Infrastructure spending regularly takes years to peak, documents show

Newly released documents show federal infrastructure programs consistently take four or five years to hit their peak spending, with little money spent near the start or end of the programs.

OTTAWA — Newly released documents show federal infrastructure programs consistently take four or five years to hit their peak spending, with little money spent near the start or end of the programs.

The internal assessment from Infrastructure Canada looked at federal programs over the last decade and found that they top out during their fourth or fifth year, or roughly halfway through their lifespan.

There is little spending in the first two years, the document says.

The internal assessment shows that, between the sixth and tenth year of each program, there is a long, winding-down period with small amounts of spending each year.

The documents obtained by The Canadian Press under the Access to Information Act show that this spending trend held true for both large programs that applied across the country and lesser, community-based programs.

If the trend holds for the new Liberal infrastructure plan, the height of its spending will happen around 2020 or 2021, just after the next scheduled federal election in 2019.

The Liberal government plans to pump $60 billion of new money into federal infrastructure spending over the next 10 years, targeting so-called green infrastructure like sewers and water treatment plants, social infrastructure like affordable housing, daycare and seniors’ residences, as well as public transit.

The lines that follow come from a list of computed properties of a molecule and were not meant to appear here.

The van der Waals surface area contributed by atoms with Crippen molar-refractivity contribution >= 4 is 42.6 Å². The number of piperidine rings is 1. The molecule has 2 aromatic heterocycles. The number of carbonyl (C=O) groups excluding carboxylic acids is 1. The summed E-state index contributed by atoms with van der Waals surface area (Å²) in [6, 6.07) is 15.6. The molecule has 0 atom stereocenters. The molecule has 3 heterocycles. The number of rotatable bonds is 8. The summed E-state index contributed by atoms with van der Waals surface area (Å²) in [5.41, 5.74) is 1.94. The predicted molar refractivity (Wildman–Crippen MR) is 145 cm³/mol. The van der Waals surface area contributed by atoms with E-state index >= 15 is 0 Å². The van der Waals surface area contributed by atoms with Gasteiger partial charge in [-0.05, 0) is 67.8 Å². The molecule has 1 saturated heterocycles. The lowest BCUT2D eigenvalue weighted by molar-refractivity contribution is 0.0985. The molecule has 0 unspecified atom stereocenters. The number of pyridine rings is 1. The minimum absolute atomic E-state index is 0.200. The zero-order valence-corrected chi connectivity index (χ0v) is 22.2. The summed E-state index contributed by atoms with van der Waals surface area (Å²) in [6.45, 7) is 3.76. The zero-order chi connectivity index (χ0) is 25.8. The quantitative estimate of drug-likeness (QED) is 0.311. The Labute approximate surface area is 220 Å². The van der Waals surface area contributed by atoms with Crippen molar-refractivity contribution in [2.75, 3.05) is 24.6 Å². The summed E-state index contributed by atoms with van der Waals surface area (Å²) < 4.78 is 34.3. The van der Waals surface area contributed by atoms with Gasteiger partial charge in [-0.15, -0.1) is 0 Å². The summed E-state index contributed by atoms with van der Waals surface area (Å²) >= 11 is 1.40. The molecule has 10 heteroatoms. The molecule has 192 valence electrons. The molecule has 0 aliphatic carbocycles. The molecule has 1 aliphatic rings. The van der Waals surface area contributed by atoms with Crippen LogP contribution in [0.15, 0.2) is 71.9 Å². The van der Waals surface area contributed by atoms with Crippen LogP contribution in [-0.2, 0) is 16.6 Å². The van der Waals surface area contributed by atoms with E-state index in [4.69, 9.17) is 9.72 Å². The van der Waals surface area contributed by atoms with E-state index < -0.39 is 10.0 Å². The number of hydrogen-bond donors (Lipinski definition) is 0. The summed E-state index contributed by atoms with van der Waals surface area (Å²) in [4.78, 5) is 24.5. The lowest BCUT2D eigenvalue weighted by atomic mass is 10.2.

Details on the plan are expected to be unveiled in Tuesday’s federal budget. Cities and provinces are waiting to learn what requirements and expectations the Liberals will place on the money and when and how they can apply.

The government plans to use the first two years of the new program to help refurbish existing infrastructure.

It says it hopes that will ensure the money doesn’t sit idle and targets smaller-scale projects that cities can tackle right away, while plans are drafted and submitted for larger, longer-term projects that will have deeper economic spin-offs.

The study says money “rarely flows as anticipated” because projects take years. That leaves Infrastructure Canada with no control over when the money goes out, because that doesn’t happen until a city or province submits receipts for work.

That sometimes makes it seem like the government regularly under-spends infrastructure dollars.

The document says the way the government reports its finances makes it seem that “funds are reduced or declining on a year-to-year basis,” making it necessary for the department to find a new way of receiving and managing funds.

What the department came up with was this: Have Parliament approve legislation that sets aside specific amounts for specific time periods, to eliminate the need for parliamentarians to vote annually on the infrastructure budget, a system similar to the federal gas tax fund. Any money not spent in one year would automatically roll over to the next.

The department didn’t say what became of the assessment. In an email, spokesman James Chow said it was shared with Treasury Board officials “for discussion.”

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